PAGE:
Meet Linda Jenkins, Author of “To Helen With Love: A Memoir of a Daughter’s Caregiving Journey”

Cover To Helen With Love_By Linda Jenkins

After five years in the making, writing this memoir has been one of the most intense endeavors I’ve ever taken on, but well worth it.

While I was writing this memoir I discovered how much pain I still had deep inside of me. Pain from some of the experiences. Pain from not knowing what or how to deal with dementia. Pain of not understanding what caregiving entails. Pain from dealing with the healthcare field. Finally, pain when it’s all over. Continue reading

Meet Rick Lauber, author of “The Successful Caregiver’s Guide” and “The Caregiver’s Guide for Canadians”

Front Cover Shot - The Successful Caregiver's GuideBy Rick Lauber
What motivates a writer to write a book? It could be to share a story, educate/help the reader, or to entertain. I wrote both my books to support readers, raise awareness for a growing issue, increase understanding, and also to personally cope.
Before becoming a twice-published book author, I was a former co-caregiver (working with my two sisters) for my own aging parents (Mom had Parkinson’s disease and Leukemia while Dad had Alzheimer’s disease). This was not a job I was Continue reading

Mary Ann Drummond Shares Grandma and Me – A Kid’s Guide for Alzheimer’s and Dementia

By Mary Ann Drummond

Nearly five years ago, after presenting at an Alzheimer’s caregiver conference, a seed was planted in my heart to write a children’s book about Alzheimer’s and dementia. When the conference was over one of the attendees came up to purchase one of my books. As she was leaving she asked if I could recommend a book to help her young child with the changes her family was experiencing since her mother was diagnosed with dementia. I was at a loss. I had been so focused on education for adults that I had not researched current literature for children. Continue reading

Meet Lauren Dykovitz, author of “Learning to Weather the Storm: A Story of Life, Love, and Alzheimer’s”

By Lauren Dykovitz

Learning to Weather the stormWhen I was just 25 years old, my whole world was turned upside down. My mom, who was 62 at the time, was diagnosed with Early Onset Alzheimer’s Disease. I remember that phone call like it was yesterday, although it has been over seven years now. I immediately felt completely alone and utterly lost. I didn’t know anyone my age who had a parent with Alzheimer’s. I had heard a few people talk about a grandparent who had died of the disease, but never a parent. I felt like I had nowhere to turn and no one to confide in, so I Continue reading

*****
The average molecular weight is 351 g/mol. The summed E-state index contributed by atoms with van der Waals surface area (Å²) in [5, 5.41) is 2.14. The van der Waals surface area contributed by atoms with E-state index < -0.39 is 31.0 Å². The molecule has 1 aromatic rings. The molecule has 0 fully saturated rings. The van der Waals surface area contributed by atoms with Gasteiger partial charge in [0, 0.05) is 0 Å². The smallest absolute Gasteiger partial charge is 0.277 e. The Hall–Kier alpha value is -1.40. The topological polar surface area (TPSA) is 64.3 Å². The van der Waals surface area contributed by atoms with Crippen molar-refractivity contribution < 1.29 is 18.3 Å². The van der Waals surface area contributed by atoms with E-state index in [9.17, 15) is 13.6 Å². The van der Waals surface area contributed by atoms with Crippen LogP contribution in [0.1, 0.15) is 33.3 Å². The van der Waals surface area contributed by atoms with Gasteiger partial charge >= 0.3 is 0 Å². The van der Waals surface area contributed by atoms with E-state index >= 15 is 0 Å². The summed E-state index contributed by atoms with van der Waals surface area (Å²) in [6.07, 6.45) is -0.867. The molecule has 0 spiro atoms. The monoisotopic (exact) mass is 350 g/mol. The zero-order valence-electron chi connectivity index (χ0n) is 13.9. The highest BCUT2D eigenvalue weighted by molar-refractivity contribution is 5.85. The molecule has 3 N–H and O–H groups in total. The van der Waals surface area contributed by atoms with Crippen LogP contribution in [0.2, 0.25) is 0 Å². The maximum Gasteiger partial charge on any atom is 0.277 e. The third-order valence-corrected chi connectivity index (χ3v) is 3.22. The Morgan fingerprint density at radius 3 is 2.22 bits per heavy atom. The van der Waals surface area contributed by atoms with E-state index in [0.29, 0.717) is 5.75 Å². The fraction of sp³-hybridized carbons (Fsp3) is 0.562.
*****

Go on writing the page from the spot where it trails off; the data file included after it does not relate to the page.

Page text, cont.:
Meet Crissi Langwell, author of “Come Here, Cupcake,” a novel

By Crissi Langwell

Come Here CupcakeThe story of Come Here, Cupcake focuses on an aspiring baker, Morgan Truly, and the magical ability she’s discovered that allows her to infuse her baking with feelings. If she feels sad while baking, anyone who eats it will feel sad. If she feels happy, her baking will make people feel happy. And if she bakes while feeling romantic…well, you can guess what happens to anyone who tries it. This new ability, along with finding new love, is confusing enough. But adding to Morgan’s life changes is caring for her mother, Karen Truly, who is suffering from Alzheimer’s. Continue reading

Meet Richard L. Morgan, PhD

Morgan cover 1

By Richard L. Morgan, PhD

Listening to the needs of caregivers as a facilitator of Alzheimer’s support groups for many years, I became aware that care giving and receiving are opportunities for mutual spiritual growth.

Collaborating with gerontologist, Jane Thibault, Ph.D., we wrote, No Act of Love Is Ever Wasted: The Spirituality of Caring for Persons with Dementia. It is our belief that caregivers have Continue reading

Welcome Sisters Susan Kiser Scarff & Ann Kiser Zultner, Authors of Dementia: The Journey Ahead

51meTGNSoXLBy Susan Kiser Scarff

Within a year of my husband receiving his dementia diagnosis, I had a classic case of caregiver burnout. I couldn’t concentrate at work and most of my time was taken up with worrying about my husband’s uncharacteristic and impulsive behavior. I was petrified and intimidated about the future…overwhelmed with basic day-to-day activities. Further, I was apprehensive about making the transition from wife to protector, nurse, and mother. Continue reading